Assume that $A\in\mathbb{R}^{m\times m}$ and $B\in\mathbb{R}^{n\times n}$ are two constant matrices. How can I find the partial derivative of $AXB$ with respect to $X$ in which $X\in\mathbb{R}^{m\times n}$? In fact, how to compute $$\frac{\partial(AXB)}{\partial X}.$$

I think that it is easy to see that $$\mathrm{vec}(AXB)=(B^T\otimes A)\mathrm{vec}(X),$$ where the notation $\otimes$ denotes the Kronecker product, and $\mathrm{vec}(X)$ is the vectorization of the matrix $X$. Therefore, we have $$\frac{\partial ((B^T\otimes A)\mathrm{vec}(X))}{\partial \mathrm{vec}(X)}=B^T\otimes A.$$ Here, I can not understand what is the relationship between $\frac{\partial(AXB)}{\partial X}$ and $\frac{\partial ((B^T\otimes A)\mathrm{vec}(X))}{\partial \mathrm{vec}(X)}$?

Thank you very much for the help.

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    $\begingroup$ $X\mapsto AXB$ is a linear map from $\Bbb R^{m\times n}$ to itself. $\endgroup$ – Lord Shark the Unknown Jun 4 at 4:48

When vectorizing the $m\times n$ matrix $X$, you obtain a vector $v =\mathrm{vec}(X)$ whose $i$th element is given by $v_i = X_{i\%m, i//m+1},$ where $i//m$ is the integer division and $i\%m$ is the remainder of the integer division.

Now consider what you mean by $$\frac{\partial AXB}{\partial X},$$ You are taking the derivative of an object with two indices with respect to an object with two indices, so you are looking at all terms of the form $$\frac{\partial [AXB]_{i,j}} {\partial X_{k,l}},$$ the matrix derivative vectorizes this indexing along two indices, the row is the position along $i,j$, the column is the position along $k,l$, so $$ \frac{\partial [AXB]_{i,j}} {\partial X_{k,l}}= (B\otimes A)_{m(j-1)+i, m(l-1)+k},$$ where the indexing reverses the vectorization operation.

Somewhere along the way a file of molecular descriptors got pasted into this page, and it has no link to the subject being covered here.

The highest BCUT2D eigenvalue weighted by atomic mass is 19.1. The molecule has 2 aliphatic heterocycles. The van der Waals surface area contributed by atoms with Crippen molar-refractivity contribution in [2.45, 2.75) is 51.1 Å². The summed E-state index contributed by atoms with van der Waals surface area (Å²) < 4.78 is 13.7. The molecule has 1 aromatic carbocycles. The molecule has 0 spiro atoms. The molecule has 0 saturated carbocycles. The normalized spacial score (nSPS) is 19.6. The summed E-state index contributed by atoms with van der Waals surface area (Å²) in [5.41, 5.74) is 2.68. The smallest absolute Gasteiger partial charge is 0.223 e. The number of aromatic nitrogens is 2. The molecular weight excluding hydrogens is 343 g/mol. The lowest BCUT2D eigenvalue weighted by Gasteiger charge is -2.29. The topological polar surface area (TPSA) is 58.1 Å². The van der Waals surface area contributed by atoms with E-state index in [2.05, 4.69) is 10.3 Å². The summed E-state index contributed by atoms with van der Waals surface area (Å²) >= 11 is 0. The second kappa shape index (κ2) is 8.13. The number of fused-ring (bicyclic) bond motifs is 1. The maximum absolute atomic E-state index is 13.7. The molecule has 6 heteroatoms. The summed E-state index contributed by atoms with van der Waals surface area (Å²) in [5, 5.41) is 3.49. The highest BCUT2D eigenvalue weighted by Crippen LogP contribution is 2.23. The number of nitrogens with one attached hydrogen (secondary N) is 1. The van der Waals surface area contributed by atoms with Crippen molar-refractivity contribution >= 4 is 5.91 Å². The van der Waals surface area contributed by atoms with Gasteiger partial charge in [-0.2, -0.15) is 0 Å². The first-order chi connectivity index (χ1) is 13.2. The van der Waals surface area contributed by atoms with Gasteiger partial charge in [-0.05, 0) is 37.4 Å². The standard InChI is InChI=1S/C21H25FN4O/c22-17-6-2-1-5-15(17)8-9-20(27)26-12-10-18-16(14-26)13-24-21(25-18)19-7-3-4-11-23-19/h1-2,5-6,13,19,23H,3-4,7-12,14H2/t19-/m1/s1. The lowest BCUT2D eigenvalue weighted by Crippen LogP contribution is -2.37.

• $\begingroup$ Thank you so much for your help. $\endgroup$ – like_math Jun 4 at 8:22
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    $\begingroup$ I hope it's clear :) it's a way to make sense of four different integers in a way that we can use what we know about nirmal vectors and matrices $\endgroup$ – Riccardo Sven Risuleo Jun 4 at 9:38
  • $\begingroup$ Yes, it is completely right. Thanks a lot. $\endgroup$ – like_math Jun 4 at 15:35
  • $\begingroup$ Here's a way to state the result without the Kronecker product or modular arithmetic. $$\frac{\partial(AXB)_{ij}}{\partial X_{kl}} = A_{ik} B_{lj}$$ $\endgroup$ – greg Jun 4 at 18:34

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